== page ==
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Stunning fashion photography by John French in the 1950s & 1960s

Ian Smith

John French was an English fashion and portrait photographer. Born in Edmonton, London, French originally trained and worked as a commercial artist, becoming a photographic director in an advertising studio just before World War II, during which he served as an officer in the Grenadier Guards.In 1948 he set up his own photographic studio. Working originally with the Daily Express he pioneered a new form of fashion photography suited to reproduction in newsprint, involving where possible reflected natural light and low contrast. He also undertook portrait photography. French himself devoted much attention to the set and posing of his models, but left the actual triggering of the shutter to assistants, amongst whom were Terence Donovan and David Bailey.

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From the mid-1950s, a new unfitted style of clothing appeared as an alternative to the tight waist and full skirt associated with the New Look. Vogue Magazine called the knitted chemise the “T-Shirt dress.” Paris designers began to transform this popular fashion into haute couture. Spanish designer Balenciaga had shown unfitted suits in Paris as early as 1951 and unfitted dresses from 1954. In 1958, Yves Saint Laurent, Dior’s protégé and successor, debuted the “Trapeze Line,” adding novel dimension to the chemise dress. These dresses featured a shaped bodice with sloping shoulders and a high waist, but the signature shape resulted from a flaring bodice, creating a waistless line from bodice to knees.

These styles only slowly gained acceptance by the wider public. Coco Chanel made a comeback in 1954 and an important look of the latter 1950s was the Chanel suit, with a braid-trimmed cardigan-style jacket and A-line skirt. By 1957, most suits featured lightly fitted jackets reaching just below the waist and shorter, narrower skirts. Balenciaga’s clothes featured few seams and plain necklines, and following his lead chemise dresses without waist seams, either straight and unfitted or in a princess style with a slight A-line, became popular. The sleeveless, princess-line dress was called a skimmer. A more fitted version was called a sheath dress.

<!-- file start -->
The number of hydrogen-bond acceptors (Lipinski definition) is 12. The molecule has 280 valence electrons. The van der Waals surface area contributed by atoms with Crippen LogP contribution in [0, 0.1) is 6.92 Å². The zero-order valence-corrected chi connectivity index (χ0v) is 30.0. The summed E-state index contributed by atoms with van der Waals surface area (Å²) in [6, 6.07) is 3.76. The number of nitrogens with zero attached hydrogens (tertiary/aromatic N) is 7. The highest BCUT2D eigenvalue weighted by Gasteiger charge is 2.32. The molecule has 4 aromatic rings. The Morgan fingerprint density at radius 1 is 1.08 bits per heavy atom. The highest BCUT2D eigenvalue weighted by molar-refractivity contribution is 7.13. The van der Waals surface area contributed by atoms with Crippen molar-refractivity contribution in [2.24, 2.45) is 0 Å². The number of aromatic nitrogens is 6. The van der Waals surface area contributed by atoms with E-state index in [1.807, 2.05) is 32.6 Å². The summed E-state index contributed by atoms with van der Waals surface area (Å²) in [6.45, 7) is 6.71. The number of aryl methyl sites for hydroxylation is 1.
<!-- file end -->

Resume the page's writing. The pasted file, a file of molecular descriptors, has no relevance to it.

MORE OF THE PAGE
A popular style of brassiere for women during the 1950s was the “bullet bra”, where cups were pointed in a conical shape. This brassiere design was popularized by actresses like Patti Page, Marilyn Monroe, and Lana Turner, who was nicknamed the “Sweater Girl”

 

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The 1960s featured a number of diverse trends. It was a decade that broke many fashion traditions, mirroring social movements during the time. In the middle of the decade, culottes, go-go boots, box-shaped PVC dresses and other PVC clothes were popular… The widely popular bikini came into fashion in 1963 after being featured in the musical Beach Party.

Mary Quant popularised the mini skirt, and Jackie Kennedy introduced the pillbox hat, both becoming extremely popular. False eyelashes were worn by women throughout the 1960s, and their hairstyles were a variety of lengths and styles. People were dressing in psychedelic prints, highlighter colors, and mismatched patterns.The hippie movement late in the decade also exerted a strong influence on ladies’ clothing styles, including bell-bottom jeans, tie-dye, and batik fabrics, as well as paisley prints.

In the early-to-mid-1960s, the London Modernists known as the Mods were shaping and defining popular fashion for young British men while the trends for both changed more frequently than ever before in the history of fashion and would continue to do so throughout the decade.

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